In my religion it says that when a woman gets married she is not permitted to change her family name to her husband’s name upon marriage. She is always known by her father’s name, as a mark of her own identity. That is what it say in mines :)_

  16. Dennis
    Dennis August 18, 2011 at 8:18 am | | Reply

    I am a Chinese who has a family book for 17 generation. I can say that in the shanghai area all my family member’s wife changed their last name. That goes back 17 generations.

  17. Mark
    Mark October 16, 2011 at 1:04 am | | Reply

    You can use online services like to complete your marriage name change process online

  18. Barrett
    Barrett December 4, 2011 at 11:06 am | | Reply

    I was curious. I’m an American man married to a Chinese wife. I was thinking about hyphenating my last name so that when we have a baby, our kid would feel a connection culturally to both of our cultures. But, after reading the post and the comments from responders, I have a couple of questions for you guys.
    I was wondering, if I hyphenated my last name, could I just verbally tell Chinese citizens my European last name for job opportunities to avoid skepticism of being an American for teaching jobs, or would a copy of my passport photo create a lot of barriers and problems for me?
    Also, in the U.S., would my hyphenated last name marginalize me and make me “that weird guy” that nobody wants to talk to and create problems for social networking opportunities?
    Any helpful responses would be appreciate, thanks 🙂

  19. Chelan
    Chelan December 8, 2011 at 3:54 am | | Reply

    I am currently living in China right now with my chinese boyfriend. We are planning to get married, and my thoughts with changing my surname came up. I know I want to change my last name, but what about my chinese name? If I am changing my surname, I want to change it for both of them. Though actually in my case I have my English name, Chelan, and two chinese names! MuLan is registered with my residency files, and Chen Ke Jia is registered with the university I am attending….. sooo, I think it is kind of a burden to have so many different names. I hope there is a way to create just one chinese name if I am able to change my surname? Is there any thoughts or advice for this?

  20. Sarah
    Sarah December 10, 2011 at 11:08 pm | | Reply

    I didn’t know that women don’t change their last name in China…I never thought about that. I just assumed I would change my last name…Well, I never planned to get married but my boyfriend and I do talk about it but the name thing never came up. The ring thing did, he didn’t want to wear wedding rings which up until then I never knew I would have a problem with that. But now I need to talk to him about this too…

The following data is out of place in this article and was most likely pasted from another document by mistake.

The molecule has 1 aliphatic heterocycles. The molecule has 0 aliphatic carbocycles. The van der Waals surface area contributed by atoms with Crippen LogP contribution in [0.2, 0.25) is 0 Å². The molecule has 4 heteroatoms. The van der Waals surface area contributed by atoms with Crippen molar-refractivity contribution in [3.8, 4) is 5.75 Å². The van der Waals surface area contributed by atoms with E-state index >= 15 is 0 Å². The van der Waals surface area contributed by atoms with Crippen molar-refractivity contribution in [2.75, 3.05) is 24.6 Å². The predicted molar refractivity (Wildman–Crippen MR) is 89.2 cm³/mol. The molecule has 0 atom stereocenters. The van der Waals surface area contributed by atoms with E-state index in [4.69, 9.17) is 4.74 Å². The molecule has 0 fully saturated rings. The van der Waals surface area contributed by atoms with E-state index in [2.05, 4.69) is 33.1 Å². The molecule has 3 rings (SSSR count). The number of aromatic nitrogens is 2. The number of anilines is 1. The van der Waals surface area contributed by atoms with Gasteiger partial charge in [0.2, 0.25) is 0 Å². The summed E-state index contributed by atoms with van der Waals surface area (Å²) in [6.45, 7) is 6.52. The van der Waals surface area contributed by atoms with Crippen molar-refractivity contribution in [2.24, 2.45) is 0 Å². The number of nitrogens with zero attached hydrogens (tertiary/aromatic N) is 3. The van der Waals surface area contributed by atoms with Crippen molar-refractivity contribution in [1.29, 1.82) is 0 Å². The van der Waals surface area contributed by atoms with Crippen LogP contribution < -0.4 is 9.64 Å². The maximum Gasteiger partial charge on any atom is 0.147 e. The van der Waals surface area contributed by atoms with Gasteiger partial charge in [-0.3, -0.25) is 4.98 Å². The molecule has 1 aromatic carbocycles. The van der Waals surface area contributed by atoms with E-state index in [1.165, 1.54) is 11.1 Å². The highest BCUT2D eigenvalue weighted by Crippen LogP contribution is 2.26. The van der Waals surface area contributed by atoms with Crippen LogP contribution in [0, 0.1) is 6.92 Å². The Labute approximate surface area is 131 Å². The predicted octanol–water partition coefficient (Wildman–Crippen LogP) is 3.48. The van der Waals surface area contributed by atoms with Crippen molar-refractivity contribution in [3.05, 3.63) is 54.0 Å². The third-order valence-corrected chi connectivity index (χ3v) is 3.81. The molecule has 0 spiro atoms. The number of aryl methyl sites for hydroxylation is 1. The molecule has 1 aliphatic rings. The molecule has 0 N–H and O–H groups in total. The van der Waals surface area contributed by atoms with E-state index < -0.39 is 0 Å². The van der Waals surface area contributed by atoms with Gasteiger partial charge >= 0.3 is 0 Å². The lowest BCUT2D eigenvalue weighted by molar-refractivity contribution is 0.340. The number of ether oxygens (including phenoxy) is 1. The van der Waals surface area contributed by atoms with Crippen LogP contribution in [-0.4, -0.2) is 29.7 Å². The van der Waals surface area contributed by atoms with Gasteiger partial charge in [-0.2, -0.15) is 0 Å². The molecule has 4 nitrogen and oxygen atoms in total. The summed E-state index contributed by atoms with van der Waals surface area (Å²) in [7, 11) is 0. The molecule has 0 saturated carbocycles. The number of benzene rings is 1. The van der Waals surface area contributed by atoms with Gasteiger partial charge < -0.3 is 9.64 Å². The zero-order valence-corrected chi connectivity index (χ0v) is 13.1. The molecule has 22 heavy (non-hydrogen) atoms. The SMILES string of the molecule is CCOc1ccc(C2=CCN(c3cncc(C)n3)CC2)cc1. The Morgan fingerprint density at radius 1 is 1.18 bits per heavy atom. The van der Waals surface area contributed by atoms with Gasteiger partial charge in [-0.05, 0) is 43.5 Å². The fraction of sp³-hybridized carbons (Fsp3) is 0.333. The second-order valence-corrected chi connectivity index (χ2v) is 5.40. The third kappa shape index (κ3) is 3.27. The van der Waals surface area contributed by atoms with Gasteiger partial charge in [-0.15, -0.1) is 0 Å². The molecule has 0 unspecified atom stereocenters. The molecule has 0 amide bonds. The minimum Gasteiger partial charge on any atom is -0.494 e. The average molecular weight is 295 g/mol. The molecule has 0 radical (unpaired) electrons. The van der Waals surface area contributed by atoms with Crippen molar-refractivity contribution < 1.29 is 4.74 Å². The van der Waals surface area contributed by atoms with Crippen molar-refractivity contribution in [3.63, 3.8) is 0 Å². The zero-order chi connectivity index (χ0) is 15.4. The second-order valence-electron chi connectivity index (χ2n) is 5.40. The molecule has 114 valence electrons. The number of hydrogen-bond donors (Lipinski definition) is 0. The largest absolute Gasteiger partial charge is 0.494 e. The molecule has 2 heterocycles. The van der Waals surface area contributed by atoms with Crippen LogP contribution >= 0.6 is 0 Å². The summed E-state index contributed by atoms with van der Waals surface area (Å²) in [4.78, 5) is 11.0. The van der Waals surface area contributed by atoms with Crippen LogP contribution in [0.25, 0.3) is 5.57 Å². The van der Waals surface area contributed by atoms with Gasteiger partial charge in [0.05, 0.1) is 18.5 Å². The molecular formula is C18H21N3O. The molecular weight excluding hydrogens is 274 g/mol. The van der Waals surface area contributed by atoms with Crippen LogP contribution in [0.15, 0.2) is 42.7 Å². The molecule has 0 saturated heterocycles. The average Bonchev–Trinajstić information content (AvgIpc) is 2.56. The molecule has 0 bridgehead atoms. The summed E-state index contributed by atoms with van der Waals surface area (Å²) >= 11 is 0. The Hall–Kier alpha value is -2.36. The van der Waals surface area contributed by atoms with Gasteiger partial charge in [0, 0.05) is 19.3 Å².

21. askdsk
    askdsk October 22, 2012 at 7:26 am | | Reply

    I am with you on this one. How come nobody mentioned it used to be a Chinese tradition for women to go with husband’s last name too?
    Please don’t over use feminism. Plenty of independent women change their names in western countries to go along with the tradition.
    The problem with discrimination is real. But people can be pleasantly surprised if you are a woman with a Chinese last name. I think it is more of a trouble for children with a Chinese father. They can be categorized by their last name. I knew some Chinese women happily adopted their husband’s last name for this reason too.

    I applause those women who change to their husband’s last name. They choose to stand out and go with the tradition. They are better feminists in my opinion.

  22. Jules
    Jules October 22, 2012 at 9:24 pm | | Reply

    Really helpful information! I am still trying to decide whether or not to keep my name!!

  23. Krizia
    Krizia November 12, 2012 at 4:30 am | | Reply

    wow! sounds like a hassle process to change names.
    I also have a chinese boyfriend and one time, we suddenly talked about that topic.
    he even told me ‘i don’t need to change names’
    but i wanted to!! haha, now i know it’s really a part of their culture.. but if ever i’d be married with him someday, i want to change my surname!:)

  24. Jin
    Jin November 29, 2012 at 12:51 pm | | Reply

    I’m so glad I found your blog here! I’m from Tianjin, and living in NC currently. I was talking with my boyfriend yesterday about how I did not want to change my name after marriage. Well he said he understood, but he looked pretty confused to me. I gotta let him read your blog post on this :).

  25. ram ninawe
    ram ninawe June 20, 2014 at 6:44 pm | | Reply

    after marriage whose last name will be given to new born baby father last name or mother last name.

  26. Michael Edgar
    Michael Edgar March 5, 2017 at 5:21 am | | Reply

    My Chinese wife tells me married women started keeping their own name after the Communists took over. It seems right to make a name change because, in Chinese culture (I am told) the woman is leaving her own family and joining the husband’s.